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modular arithmetic

How Can I prove (a+b) mod m = (a mod m) + (b mod m)) mod m ?

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closed as off-topic by user147263, user91500, Surb, N. F. Taussig, graydad Mar 5 '15 at 15:20

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    $\begingroup$ Before it can be proven, you have to have a definition for $\rm mod$. What is your definition of it? $\endgroup$ – DanielV Mar 5 '15 at 13:39
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    $\begingroup$ This question is a bit confusing. You seem to have too many (mod m)s. Are you trying to prove equality in Z of least positive representatives or equality in Z/mZ? $\endgroup$ – SE318 Mar 5 '15 at 13:39
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Let $a\mod m= a_1$ and $b\mod m = b_1$.

Then

$$\begin{cases}m\mid a-a_1\\m\mid b-b_1\end{cases}\implies m\mid a+b-(a_1+b_1)$$

$$\iff a+b\equiv a_1+b_1\pmod{m}\iff (a+b)\mod m=(a_1+b_1)\mod m\\\iff (a+b)\mod m =((a\mod m)+(b\mod m))\mod m\ \ \ \square$$

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  • $\begingroup$ I am not clear about the notation m|a . please explain. $\endgroup$ – M S Hossain Mar 5 '15 at 13:32
  • $\begingroup$ You need to be careful here. If you say $a mod m= a_1$ then a is an integer and $a_1$ is a set of integers. This causes some problems. $\endgroup$ – SE318 Mar 5 '15 at 13:35
  • $\begingroup$ $m\mid a$ is the notation for "$m$ divides $a$", or "$a$ is divisible by $m$". Formally, $m\mid a\iff \exists k\in\mathbb Z(a=mk)$. $\endgroup$ – user26486 Mar 5 '15 at 13:35
  • $\begingroup$ @SE318 No. See this Wikipedia article. $a\mod m$ is defined to be $r$ such that $a=lm+r$ for some integer $l$, where $r\in\mathbb Z, 0\le r<m$. $\endgroup$ – user26486 Mar 5 '15 at 13:36
  • $\begingroup$ @user314, I see what you're saying. I've never seen it defined in this way in any of my math classes though as this lead to ambiguity as to if you're just finding the remainder, or passing into the quotient space. It's probably just a difference in definitions though, depending on which textbook you use, they can define these things with slight(but important!) differences. $\endgroup$ – SE318 Mar 5 '15 at 13:50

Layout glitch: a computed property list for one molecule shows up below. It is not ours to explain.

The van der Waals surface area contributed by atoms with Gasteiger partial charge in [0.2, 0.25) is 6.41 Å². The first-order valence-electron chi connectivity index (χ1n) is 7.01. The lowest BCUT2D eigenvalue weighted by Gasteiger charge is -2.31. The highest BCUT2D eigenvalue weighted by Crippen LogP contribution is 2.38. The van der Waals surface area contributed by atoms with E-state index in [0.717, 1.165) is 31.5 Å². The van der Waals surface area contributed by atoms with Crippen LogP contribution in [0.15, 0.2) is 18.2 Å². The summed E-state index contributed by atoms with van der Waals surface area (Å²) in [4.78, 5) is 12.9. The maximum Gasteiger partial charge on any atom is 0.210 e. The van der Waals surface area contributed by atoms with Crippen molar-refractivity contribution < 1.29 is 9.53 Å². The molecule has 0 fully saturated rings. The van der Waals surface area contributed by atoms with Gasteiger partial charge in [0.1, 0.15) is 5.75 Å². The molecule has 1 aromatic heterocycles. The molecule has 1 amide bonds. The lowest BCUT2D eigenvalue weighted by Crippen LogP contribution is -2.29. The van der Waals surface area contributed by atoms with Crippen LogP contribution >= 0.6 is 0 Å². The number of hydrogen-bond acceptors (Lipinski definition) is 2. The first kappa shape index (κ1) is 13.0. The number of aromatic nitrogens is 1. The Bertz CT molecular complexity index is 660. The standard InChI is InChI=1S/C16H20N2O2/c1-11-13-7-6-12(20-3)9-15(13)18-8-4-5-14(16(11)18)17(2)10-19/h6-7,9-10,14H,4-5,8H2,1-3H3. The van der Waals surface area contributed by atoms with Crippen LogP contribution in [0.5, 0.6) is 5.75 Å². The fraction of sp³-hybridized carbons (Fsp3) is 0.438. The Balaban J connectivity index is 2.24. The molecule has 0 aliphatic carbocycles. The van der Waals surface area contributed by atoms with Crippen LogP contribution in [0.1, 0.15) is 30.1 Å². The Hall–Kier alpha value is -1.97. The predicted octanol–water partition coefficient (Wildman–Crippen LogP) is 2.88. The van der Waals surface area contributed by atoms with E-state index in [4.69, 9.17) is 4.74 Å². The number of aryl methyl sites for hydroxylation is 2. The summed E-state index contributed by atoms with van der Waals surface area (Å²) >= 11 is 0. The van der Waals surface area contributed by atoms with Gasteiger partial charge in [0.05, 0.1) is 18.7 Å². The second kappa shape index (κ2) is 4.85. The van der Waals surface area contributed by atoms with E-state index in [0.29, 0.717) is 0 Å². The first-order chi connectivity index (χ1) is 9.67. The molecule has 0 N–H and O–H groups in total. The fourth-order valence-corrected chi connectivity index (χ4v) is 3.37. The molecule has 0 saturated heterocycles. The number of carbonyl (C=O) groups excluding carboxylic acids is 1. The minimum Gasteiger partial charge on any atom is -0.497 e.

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Using $\,\ c\equiv d\pmod m\color{#c00}\iff \bar c = \bar d,\ $ where $\,\ \bar n := (n\bmod m)\ $

${\rm mod}\ m\!:\,\ a\color{#c00}\equiv \bar a$
$\qquad\qquad\, b\color{#c00}\equiv \bar b$
$\ \, \Rightarrow\,\ a+b\equiv \bar a + \bar b\,\ $ by the $ $ Congruence Sum Rule

$\color{#c00}\Rightarrow\, (a+b)\ {\rm mod}\ m\, \equiv\, (\bar a + \bar b)\ {\rm mod}\ m,\,\ $ which is the titled claim.

Remark $ $ Generally, as above, to prove an identity about mod as an operator it is usually easiest to first convert it into the more flexible congruence form, prove it using congruences, then convert back to operator form.

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If $\pmod m$ just means that you subtract or add multiples of $m$ until you end up in the range $0,1,2,...,m-1$ then the RHS is easily compared to the LHS by collecting multiples of $m$.

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